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September 21, 2007

Albemarle 320 Express

First of all, I would like to apologize to all the good people who wanted to fish the second day of the 1998 Hatteras Marlin Club Invitational Marlin Tournament. It was my fault the wind blew 30 to 35 knots out of the southwest, because that was the day I was scheduled to test the newly designed Albemarle 320 Express, and whenever I plan to test any boat - particularly an Albemarle - the wind decides to howl.

Actually, the wind blew pretty hard on the first day of the tourney, too, but all 53 boats went out and ended up releasing a few marlin in spite of the heavy seas.The Albemarle's crew caught some gaffer dolphin, but more importantly they demonstrated the 320's ability to fish alongside boats twice its size in pretty sloppyconditions.

The entire fleet took a lay day on day two because of the weather, but Birch Perry, Albemarle's Director of Sales and Marketing, along with Steve George and John Dikos from Boat Doctor Marine, the Albemarle dealer in Ocean City,Maryland, used the opportunity to show me what the 320 Express could do. We had nointention of running to the Gulf Stream, but wanted to run some speed tests in PamlicoSound and then see how the 320 handled the rough seas and cross currents of HatterasInlet.The usually tranquil sound was running two to three feet, but the sharp entry of the famous Albemarle hull cut through the chop with ease. The 3116 Cat engines pushed the boat to a top speed of 34 knots and a comfortable cruise of 25 to 27 knots.These 350-hp powerplants are optional, with the 300-hp version standard.

Intelligent Redesign

The 3116 Cat engines pushed the boat to a top speed of 34 knots and a comfortable cruise of 25 to 27 knots.Albemarle has been building the 320 Express for several years, but it recently redesigned the model. The running gear and engines have been moved forward one foot and the 300-gallon fuel tank has been relocated under the cockpit.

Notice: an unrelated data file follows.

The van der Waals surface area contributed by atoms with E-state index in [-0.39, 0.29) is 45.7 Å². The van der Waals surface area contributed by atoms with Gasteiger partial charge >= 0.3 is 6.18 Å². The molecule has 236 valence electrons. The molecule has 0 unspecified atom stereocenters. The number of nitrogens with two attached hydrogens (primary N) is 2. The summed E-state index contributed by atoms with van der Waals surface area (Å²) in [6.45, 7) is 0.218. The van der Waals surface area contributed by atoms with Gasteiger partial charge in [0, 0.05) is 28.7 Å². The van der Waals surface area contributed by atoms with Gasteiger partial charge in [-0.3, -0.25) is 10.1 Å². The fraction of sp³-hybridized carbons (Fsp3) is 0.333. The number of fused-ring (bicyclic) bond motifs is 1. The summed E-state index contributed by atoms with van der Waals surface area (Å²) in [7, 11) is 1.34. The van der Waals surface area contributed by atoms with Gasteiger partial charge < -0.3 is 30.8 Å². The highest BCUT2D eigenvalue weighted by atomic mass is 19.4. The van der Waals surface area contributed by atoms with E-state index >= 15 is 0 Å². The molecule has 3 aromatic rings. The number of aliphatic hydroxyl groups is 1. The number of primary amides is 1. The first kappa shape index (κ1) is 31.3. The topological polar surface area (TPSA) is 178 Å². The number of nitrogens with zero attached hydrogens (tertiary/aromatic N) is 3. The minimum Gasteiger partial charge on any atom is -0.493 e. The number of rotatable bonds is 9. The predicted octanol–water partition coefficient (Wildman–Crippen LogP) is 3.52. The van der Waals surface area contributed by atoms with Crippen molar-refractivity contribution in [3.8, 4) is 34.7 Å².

These changes not only improved performance and handling, they also allowed the trim tabs to be recessed, clearing the transom of line-cutting hazards. The combination of better weight distribution and more efficient placement of the rudders and trim tabs put the 320 Express up on plane in a few seconds and made it easy to maneuver around the numerous crab pots in Pamlico Sound.

Response to the helm was fast and precise ,while the deep-vee bottom kept the boat on track.

After a playful romp in the sound, it was time to test the 320 Express in more hazardous conditions, and it is difficult to imagine a more hazardous place than Hatteras Inlet during a southwest gale. The inlet is guarded by sandbars, and the channel dog-legs so at one point you are taking a hard beam sea while trying to hold course through a narrow break in the bar.

Once through that obstacle course, the 30- to 35-knot southwest wind and accompanying six- to eight-foot seas greet you on the bow. Birch Perry ran the 320 Express in and out of the inlet, encountering just about every nasty sea condition one can imagine. The boat tracked steady in the beam and following seas without giving captain or crew any cause for apprehension.

Back at the dock I was able to assess the 320's other attributes. The revised version has a new forward deck design with a raised cap that translates into more headroom in the cabin. The interior appointments reflect North Carolina's reputation for fine woodwork. Not only is the interior beautiful, it is also practical, with a stand-up head, icebox, microwave, bunks, table and all the accessories necessary for an overnighter in the canyon or a weekend cruise with the family.

The interior appointments reflect North  Carolina's reputation for fine woodwork.Back on deck there is plenty of storage space for tackle and enough room for a fighting chair in the cockpit. The big fishbox under the cockpit sole is equipped with a macerator pump for easy cleaning, and the transom door is big enough to accommodate almost any size fish.

The transom also holds a large insulated box that can be used as a live wellor cooler. Live-bait anglers will appreciate the convenience of having the live well in this location.

Fresh and salt water washdowns allow cleaning of the cockpit - and crew.The 35 gallons of fresh water and water heater should ensure that everyone is presentable by the time they reach the dock.

At the helm, the instruments are well laid out and easy to read. The electronics box will hold lots of equipment, and is positioned for quick access without obstructing forward vision. The big windshield allows the captain a clean, unobstructed view at any running attitude, including idle. Seating for captain and crew is very comfortable, with plenty of dry storage under the companion seats.

With all these features, it's easy to see why the Albemarle 320 Express is everything a blue-water angler could want in an affordable package.

Albemarle, 607 Queeen St., Dept. SWS, Edenton, NC 27932; (252) 482-7600, email: albie@ecsu.campus.mci.net.